them, and analyze transaction behavior found in each business
category. We conclude by identifying three marked regimes that
have evolved as the Bitcoin economy has grown and matured:
from an early prototype stage; to a second growth stage popu-
lated in large part with “sin” enterprise (i.e., gambling, black
markets); to a third stage marked by a sharp progression away
from “sin” and toward legitimate enterprises.1
Certainly, some of the earliest adopters of Bitcoin were criminals. But the same
goes for most revolutionary technologies, as new technologies are oen useful
tools for those looking to outwit the law. Well get into the specic risks associated
with cryptoassets, including Bitcoin, in a later chapter, but it’s clear that the story
of bitcoin as a currency has evolved beyond being solely a means of payment for
illegal goods and services. Over 100 media articles have jumped at the opportu-
nity to declare bitcoin dead,2 and each time they have been proven wrong.
When one considers Bitcoin neutrally in the context of a broader theme
of technological evolution, it sits in the sweet spot of key technology trends.
For example, the world is increasingly real-time, with people connecting in
peer-to-peer manners, empowering and connecting individuals regardless of
geographic or socioeconomic birth. Bitcoin ts these thematic molds. It allows
Burniske 01.indd 12 9/9/17 1:12 PM
ThE BASiCS OF BiTCOin And BlOCkChAin TEChnOlOgY 13
a global transaction to be settled in an hour as opposed to a couple of days. It
operates in a peer-to-peer manner, the same movement that has driven Uber,
Airbnb, and LendingClub to be multibillion-dollar companies in their own
realms. Bitcoin lets anyone be their own bank, putting control in the hands of
a grassroots movement and empowering the globally unbanked.
However, Bitcoin has done something arguably more impressive than Uber,
Airbnb, and LendingClub. ose companies decentralized services that were
easily understandable and had precedent for being peer-to-peer. Everyone has
had a friend drive them to the airport, or stayed with a relative in another
country, or borrowed money from their parents. Decentralizing a currency,
without a top-down authority, requires coordinated global acceptance of a
shared means of payment and store of value.
Currency originally came about to facilitate trade, allowing society to move
past barter and the double coincidence of wants. It has evolved over time to be
more convenient, resulting in its present paper state. Inherently, that paper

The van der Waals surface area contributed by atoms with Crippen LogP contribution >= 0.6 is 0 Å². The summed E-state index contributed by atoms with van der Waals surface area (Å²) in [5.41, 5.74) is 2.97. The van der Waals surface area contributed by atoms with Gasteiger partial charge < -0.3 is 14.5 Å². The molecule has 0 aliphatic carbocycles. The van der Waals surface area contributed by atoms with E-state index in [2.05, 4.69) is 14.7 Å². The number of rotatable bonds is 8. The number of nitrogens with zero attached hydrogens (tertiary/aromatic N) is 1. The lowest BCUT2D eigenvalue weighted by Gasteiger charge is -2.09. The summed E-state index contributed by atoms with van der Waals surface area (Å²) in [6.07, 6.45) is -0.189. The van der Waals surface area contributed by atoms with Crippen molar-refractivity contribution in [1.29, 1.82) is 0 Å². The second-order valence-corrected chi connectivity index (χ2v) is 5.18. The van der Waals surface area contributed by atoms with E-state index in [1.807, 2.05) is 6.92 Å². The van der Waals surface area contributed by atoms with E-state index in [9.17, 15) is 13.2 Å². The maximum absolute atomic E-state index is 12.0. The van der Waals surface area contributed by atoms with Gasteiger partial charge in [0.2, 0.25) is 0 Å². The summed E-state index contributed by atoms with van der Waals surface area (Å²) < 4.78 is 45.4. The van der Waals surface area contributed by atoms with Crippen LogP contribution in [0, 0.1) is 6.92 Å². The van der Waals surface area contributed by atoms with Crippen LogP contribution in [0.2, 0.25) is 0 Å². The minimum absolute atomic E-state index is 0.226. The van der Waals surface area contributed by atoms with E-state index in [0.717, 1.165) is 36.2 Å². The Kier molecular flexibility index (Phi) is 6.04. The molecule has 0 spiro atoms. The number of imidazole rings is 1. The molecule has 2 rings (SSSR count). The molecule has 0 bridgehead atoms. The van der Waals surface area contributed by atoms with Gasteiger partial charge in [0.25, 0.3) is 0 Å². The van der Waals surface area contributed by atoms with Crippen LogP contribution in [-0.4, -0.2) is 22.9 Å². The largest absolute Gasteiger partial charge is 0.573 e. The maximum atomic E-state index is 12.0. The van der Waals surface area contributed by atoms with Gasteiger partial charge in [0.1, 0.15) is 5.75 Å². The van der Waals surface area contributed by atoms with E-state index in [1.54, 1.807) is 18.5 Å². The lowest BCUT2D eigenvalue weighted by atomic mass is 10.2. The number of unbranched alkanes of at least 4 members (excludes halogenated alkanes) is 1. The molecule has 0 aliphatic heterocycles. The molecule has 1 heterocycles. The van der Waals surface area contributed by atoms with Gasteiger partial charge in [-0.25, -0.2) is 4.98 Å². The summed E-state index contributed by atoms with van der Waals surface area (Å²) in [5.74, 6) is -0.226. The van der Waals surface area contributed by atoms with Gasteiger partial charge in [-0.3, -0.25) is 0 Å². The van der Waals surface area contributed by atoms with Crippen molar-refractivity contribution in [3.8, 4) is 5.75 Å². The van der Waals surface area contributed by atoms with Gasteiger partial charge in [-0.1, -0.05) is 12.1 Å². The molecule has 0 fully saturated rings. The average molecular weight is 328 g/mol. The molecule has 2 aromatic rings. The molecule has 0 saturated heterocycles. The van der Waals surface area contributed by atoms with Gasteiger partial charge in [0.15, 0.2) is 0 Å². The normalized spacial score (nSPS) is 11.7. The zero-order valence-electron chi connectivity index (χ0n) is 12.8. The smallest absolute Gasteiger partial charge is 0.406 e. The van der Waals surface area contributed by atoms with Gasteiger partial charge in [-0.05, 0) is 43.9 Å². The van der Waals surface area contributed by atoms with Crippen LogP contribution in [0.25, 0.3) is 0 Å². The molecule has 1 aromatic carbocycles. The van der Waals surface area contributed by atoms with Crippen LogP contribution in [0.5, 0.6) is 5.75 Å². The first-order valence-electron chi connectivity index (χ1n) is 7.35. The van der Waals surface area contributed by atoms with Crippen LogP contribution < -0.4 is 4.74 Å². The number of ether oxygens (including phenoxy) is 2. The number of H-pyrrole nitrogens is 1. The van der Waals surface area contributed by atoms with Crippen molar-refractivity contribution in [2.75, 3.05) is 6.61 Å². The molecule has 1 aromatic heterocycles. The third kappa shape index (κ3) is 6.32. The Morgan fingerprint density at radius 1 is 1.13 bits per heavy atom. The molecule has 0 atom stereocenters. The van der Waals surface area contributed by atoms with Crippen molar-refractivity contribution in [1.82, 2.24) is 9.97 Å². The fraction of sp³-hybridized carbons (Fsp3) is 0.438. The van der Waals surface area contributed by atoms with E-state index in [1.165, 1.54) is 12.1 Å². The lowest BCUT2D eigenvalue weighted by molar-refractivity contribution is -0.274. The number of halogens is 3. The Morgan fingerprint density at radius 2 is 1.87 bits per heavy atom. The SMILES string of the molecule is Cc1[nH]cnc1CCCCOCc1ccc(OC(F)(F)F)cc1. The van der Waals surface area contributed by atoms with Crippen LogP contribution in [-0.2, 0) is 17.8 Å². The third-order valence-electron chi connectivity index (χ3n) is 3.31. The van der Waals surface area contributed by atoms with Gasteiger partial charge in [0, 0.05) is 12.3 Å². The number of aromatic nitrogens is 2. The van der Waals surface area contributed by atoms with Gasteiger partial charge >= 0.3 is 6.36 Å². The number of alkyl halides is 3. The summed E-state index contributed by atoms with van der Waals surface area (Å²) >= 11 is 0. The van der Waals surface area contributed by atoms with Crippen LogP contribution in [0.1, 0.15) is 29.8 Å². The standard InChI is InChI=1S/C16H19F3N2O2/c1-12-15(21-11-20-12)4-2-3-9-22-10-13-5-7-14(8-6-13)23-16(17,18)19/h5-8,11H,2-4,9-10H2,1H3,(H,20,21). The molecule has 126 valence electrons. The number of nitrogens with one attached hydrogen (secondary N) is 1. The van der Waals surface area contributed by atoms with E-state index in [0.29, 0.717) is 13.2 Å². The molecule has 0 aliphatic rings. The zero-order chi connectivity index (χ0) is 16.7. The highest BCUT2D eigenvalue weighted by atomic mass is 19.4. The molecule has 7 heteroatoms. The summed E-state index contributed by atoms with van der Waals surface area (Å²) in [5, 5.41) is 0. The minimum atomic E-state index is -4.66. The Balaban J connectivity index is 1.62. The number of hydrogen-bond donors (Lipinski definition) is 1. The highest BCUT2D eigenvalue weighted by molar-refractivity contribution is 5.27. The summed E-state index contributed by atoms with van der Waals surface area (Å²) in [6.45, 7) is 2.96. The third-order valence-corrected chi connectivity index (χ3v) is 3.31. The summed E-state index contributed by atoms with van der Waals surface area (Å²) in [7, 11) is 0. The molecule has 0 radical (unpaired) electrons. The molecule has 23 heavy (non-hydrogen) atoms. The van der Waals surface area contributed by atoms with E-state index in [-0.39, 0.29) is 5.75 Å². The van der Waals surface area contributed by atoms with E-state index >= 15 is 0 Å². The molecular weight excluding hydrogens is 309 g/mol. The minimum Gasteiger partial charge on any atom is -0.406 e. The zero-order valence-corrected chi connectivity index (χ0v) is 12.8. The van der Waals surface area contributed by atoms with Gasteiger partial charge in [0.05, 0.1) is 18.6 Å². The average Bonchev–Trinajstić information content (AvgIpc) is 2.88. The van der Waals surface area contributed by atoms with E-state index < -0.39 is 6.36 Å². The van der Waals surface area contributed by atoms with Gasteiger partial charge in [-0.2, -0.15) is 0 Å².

has little value other than the fact that everyone else thinks it has value and
the government requires it be accepted to fulll nancial obligations. In that
sense, it is a usefully shared representation of value. e libertarians in the
room would say it’s a usefully shared illusion of value, going back to the idea the
paper itself is worth little. Bitcoin is a similarly shared representation of value,
except it has no physical manifestation and no top-down authority to protect
it. Despite these hurdles, the elegance of the mathematics that allow it to func-
tion has also allowed it to grow and store billions in value.
Part of the Bitcoin soware involves the building of Bitcoins blockchain,
which can be thought of as a digital ledger that keeps track of user balances via
debits and credits. In this sense, Bitcoins blockchain is a database that records
the ow of its native currency, bitcoin. What makes this digital ledger special?
Bitcoins blockchain is a distributed, cryptographic, and immutable data-
base that uses proof-of-work to keep the ecosystem in sync. Technobabble?
Sure. But impenetrable technobabble? No.
Distributed refers to the way in which computers access and maintain Bitcoins
blockchain. Unlike most databases that rigidly control who can access the
Burniske 01.indd 13 9/9/17 1:12 PM
information within, any computer in the world can access Bitcoins block-
chain. is feature of Bitcoins blockchain is integral to bitcoin as a global
currency. Since anyone anywhere can tap into Bitcoins blockchain to see the
record of debits and credits between dierent accounts, it creates a system of
global trust. Everything is transparent, so everyone is on a level playing eld.
Initially a scary word, cryptography is the science of secure communication.
It involves taking information and scrambling it in such a way that only the
intended recipient can understand and use that information for its intended
purpose. The process of scrambling the message is encryption, and unscram-
bling it is decryption, performed through complex mathematical techniques.
Cryptography is the battleeld on which those trying to transmit information
securely combat those attempting to decrypt or manipulate the information.
More recently, cryptography has evolved to include applications like proving
the ownership of information to a broader set of actors—such as public key
cryptography—which is a large part of how cryptography is used within Bitcoin.
Encryption techniques have been employed for centuries. Julius Caesar
used a simple method of encryption during times of war to inform his gener-
als of his plans. He would send messages using letters that were three letters